The big picture
There is hardly any government in the world, no matter at what level, that is truly popular. Governments are tolerated because the various political forces, be it in the ruling family or other power bases, cannot find much better alternatives. Those in power, unless they are truly statesmen or stateswomen, want to stay in power whether or not they have completed their perceived missions. In effect, they are striving for preservation of power. (For some wealthy, this requirement translates to preservation of capital.) Both governments and individuals are prisoners of past decisions, made by ourselves and others. These prior decisions force us to deal with situations as they are, not what we would like them to be. Only governments that are in a constant state of surplus are not in the deficit production and control business. The whole legitimizing concept of government is that individuals are willing to give up certain actions and other assets in exchange for a third party providing required services. The deficit creation comes from our collective desire not to pay full price for the services acquired. The way the political process works is that one can stay in power by promising to provide more services to more people. Just raising revenues either through taxes or fees, in many cases is similar to pouring oil on a fire; it just leads to more expenses. The sudden cessation of spending, some call it austerity, can panic a society into massive curtailment of discretionary spending, which in turn could produce lower tax revenues. From our provincial vantage point here in the US, this is what we perceive in Europe and Japan.
In the US we see a different pattern, where governments are laying off and/or not hiring workers at the same time that the private sector is ever so slowly adding jobs. Having had to deal with corporate and institutional cutbacks, I recognize that most of the time layoffs at the low end do not produce enough savings to bring the books into balance. Only when some of the senior executives and whole departments are made redundant can sufficient savings be generated. While this is painful in the private and non-profit sectors, it is almost impossible to meaningfully accomplish in government. For example, when a senior employee of the State of New Jersey receives notice of being laid off, he/she can “bump off” (replace) a more junior employee almost anywhere within the state government. Yes, there is a decline in total salaries, but the state is stuck with the senior’s productivity or lack thereof. We have not yet begun to shrink the number of cabinet departments or members of various legislative bodies. Nevertheless, in the US, we are doing something to recognize the deficit problems mostly at the state level. This is being driven by the legal requirement that most of our states must produce a balanced budget. From an investment point of view, this could suggest that a number of our states could be more reliable credit risks than our federal government. This abhorrence of owning most federal debt is reinforced by the belief that it is only a matter of time until the US will join other countries in debasing their currency/debts through inflation. Further, I wonder whether all governments will lose some of their attraction as counterparties in a commercial transaction. I suspect that some governments will try to get out of paying their trade obligations in full and on a timely basis. Thus I am approaching a view that the corporations that have large government contracts should carry a lower valuation than a pure corporate counterparty.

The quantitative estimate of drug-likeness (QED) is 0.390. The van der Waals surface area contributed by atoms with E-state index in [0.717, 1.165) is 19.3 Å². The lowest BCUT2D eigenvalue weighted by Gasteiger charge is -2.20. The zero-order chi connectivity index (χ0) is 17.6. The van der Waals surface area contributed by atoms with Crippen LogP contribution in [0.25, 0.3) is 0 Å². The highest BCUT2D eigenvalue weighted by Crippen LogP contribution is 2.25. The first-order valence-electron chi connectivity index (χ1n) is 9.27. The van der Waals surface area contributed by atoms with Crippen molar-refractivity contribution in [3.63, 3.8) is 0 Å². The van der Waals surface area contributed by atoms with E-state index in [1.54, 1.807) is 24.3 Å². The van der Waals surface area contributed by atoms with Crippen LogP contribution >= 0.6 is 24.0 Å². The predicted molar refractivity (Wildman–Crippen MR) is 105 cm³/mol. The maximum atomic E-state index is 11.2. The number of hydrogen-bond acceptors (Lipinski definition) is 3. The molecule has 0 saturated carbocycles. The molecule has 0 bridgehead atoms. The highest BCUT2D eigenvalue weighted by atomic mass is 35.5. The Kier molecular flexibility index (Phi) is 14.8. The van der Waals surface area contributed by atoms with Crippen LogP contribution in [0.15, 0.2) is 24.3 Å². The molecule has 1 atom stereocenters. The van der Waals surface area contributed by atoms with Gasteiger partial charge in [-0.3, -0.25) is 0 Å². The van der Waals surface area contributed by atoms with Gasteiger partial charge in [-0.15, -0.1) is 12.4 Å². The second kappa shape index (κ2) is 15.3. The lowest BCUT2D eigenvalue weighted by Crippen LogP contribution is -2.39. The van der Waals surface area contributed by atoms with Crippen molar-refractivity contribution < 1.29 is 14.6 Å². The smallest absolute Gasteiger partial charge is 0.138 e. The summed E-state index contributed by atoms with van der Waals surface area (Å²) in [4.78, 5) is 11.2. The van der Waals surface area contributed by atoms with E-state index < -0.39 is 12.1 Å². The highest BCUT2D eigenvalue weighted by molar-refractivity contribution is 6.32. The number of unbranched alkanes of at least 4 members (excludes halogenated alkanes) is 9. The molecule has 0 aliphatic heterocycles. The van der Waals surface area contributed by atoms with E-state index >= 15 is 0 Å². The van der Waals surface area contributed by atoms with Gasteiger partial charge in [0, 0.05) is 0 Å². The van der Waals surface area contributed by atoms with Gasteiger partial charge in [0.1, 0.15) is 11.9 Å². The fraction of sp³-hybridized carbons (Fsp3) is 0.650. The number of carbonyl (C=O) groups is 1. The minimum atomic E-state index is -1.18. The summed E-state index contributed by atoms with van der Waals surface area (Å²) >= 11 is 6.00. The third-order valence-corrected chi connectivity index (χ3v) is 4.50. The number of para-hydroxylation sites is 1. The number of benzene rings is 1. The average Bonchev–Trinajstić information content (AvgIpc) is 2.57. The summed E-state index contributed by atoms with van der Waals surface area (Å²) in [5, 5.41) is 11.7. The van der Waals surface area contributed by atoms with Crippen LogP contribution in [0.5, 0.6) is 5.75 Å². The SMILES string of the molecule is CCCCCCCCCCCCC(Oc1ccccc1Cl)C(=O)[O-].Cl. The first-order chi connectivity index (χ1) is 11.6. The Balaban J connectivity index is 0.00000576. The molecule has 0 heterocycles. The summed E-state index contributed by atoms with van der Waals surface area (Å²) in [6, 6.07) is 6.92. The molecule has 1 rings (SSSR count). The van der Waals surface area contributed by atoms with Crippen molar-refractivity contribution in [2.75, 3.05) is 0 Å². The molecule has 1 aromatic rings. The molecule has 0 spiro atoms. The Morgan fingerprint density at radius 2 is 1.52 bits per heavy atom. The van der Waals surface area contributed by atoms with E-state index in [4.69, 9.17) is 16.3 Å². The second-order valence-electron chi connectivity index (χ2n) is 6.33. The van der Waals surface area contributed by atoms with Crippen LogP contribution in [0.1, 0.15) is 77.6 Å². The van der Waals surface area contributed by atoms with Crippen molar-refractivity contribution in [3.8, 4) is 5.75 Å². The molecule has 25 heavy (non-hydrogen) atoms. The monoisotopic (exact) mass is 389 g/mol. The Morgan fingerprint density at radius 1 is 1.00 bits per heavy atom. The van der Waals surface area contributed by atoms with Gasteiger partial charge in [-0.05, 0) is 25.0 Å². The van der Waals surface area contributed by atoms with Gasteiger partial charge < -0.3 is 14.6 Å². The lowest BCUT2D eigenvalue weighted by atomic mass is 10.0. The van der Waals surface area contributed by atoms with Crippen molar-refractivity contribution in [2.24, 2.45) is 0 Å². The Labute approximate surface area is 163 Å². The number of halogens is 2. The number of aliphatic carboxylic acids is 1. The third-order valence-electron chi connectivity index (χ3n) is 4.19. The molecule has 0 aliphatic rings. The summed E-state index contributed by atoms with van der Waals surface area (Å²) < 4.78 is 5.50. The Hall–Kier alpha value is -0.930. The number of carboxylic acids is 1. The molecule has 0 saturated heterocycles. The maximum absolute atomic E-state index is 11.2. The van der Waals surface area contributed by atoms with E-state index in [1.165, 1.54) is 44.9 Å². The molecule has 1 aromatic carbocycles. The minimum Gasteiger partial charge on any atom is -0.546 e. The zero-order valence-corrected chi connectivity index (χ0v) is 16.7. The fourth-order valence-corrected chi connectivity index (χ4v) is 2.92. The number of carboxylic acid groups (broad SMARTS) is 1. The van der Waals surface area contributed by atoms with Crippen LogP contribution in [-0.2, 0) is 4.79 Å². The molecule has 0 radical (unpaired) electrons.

The important picture for the wealthy
With the possible exception of the pharaohs, most wealthy have shown an interest in how their worldly goods are passed on to various heirs. I have written about this topic in my book, MONEYWISE (St. Martin’s Press). Today, I am returning to the critical discussion of multi-generational wealth transfer using a Linkedin Group to promote discussion, and as a resource for all who wish to think about and contribute their thoughts.